Quality shows

Works reviewed: 
The Art of the Fugue, J.S. Bach
Motherless Child Variations (2002), Perry Goldstein
Quartet for Four Saxophones (1989), Anita D. Perry
Making the Frozen Serpent Dance (2001), Davide Zannoni
Yuppieville Rodeo (1993), Mike Mower
Phantom Melos, Rocco DiPietro
Buffalo News, The
Buffalo, NY
Nov 22 2002
Jan Jezioro

Earlier this year, the Amherst Saxophone Quartet was knocked out of their position as quartet-in-residence at the University at Buffalo, not for any reason that was based on their level of artistic accomplishment (round up the usual weak-kneed suspects: budgetary shortfall, etc.). Thursday evening, at their Allen Hall concert, broadcast live on WBFO, the ASQ clearly demonstrated by their high performance level that they were by no means ready to throw in the towel.

In this concert, the second in their current season, the ASQ played to their strenght, with a program heavily weighted towards recently written, listener-friendly, music. Yes, the program began with three arrangements from "The Art of the Fugue" by Bach. The ASQ played the pieces seamlessly — no surprise, since the pieces have been a part of their repertory for a long time, having appeared on their best-selling CD.

The performance really took off, though, with the American premiere of "Motherless Child Variations" by Perry Goldstein. Based on the spiritual of the same name, Goldstein's highly innovative treatment of the tune, through the course of six variations, never obscures the original song. Each of the members of the quartet got a chance to have their say, as the piece moved from its somber beginning through the blues into a swing jazz mode after a brief, funky stopover.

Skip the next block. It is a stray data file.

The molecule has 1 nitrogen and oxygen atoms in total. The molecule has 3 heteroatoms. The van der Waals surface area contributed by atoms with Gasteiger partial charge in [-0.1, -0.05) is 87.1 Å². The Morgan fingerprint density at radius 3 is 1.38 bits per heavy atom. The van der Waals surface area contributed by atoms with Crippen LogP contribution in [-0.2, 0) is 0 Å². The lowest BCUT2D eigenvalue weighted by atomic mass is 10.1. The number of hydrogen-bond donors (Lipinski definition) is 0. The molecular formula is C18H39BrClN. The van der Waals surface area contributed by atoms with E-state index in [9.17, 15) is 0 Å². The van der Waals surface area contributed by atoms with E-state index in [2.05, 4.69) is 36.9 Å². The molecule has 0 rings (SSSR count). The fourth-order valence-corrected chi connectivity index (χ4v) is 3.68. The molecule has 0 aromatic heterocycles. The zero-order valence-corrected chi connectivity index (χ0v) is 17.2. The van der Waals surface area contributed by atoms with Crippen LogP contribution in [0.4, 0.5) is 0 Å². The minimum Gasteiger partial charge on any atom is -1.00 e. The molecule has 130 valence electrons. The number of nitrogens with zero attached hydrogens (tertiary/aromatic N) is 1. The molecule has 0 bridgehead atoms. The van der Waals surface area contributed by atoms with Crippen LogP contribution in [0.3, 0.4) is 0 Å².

"Phantom Melos," by Rocco DiPietro, was composed on top of a tall downtown building, for the centenial of the City of Buffalo, as the composer tried to imagine all the people who had walked the streets below in days gone by. Beginning with long, drawn-out notes, each of the players got to perform solos in the forlorn opening before the piece solidified into a ghostly, off-kilter march that nicely captured a sense of nostalgia for the past.

The opening movement of "Quartet for Four Saxophones" by Anita Perry, a classically composed work, was an engagingly played lyrical song. The andante invoked a lonely feel, but more one of pastoral wandering than urban angst. The humorously written scherzo was played with the appropriate galumphing qualtiy, while the high energy playing of the ASQ pushed the final rollicking rondo movement to an exciting finish.

"Making the Frozen Serpent Dance" by Davide Zannoni started out strongly enough, with short songlike fragments developed over edgy, nervous figures in "The Serpent." The middle section, "The Frozen," by way of contrast, was a dead patrol interlude. The finale, "The Dance," relied too heavily on a pastiche of popular tunes to provide an effective conclusion to the piece.

"Yuppieville Rodeo" by Mike Mower was a short, highly entertaining piece that featured a down and dirty growling duo for tenor and baritone, highlighted by a screaming alto solo — a great way to end the evening.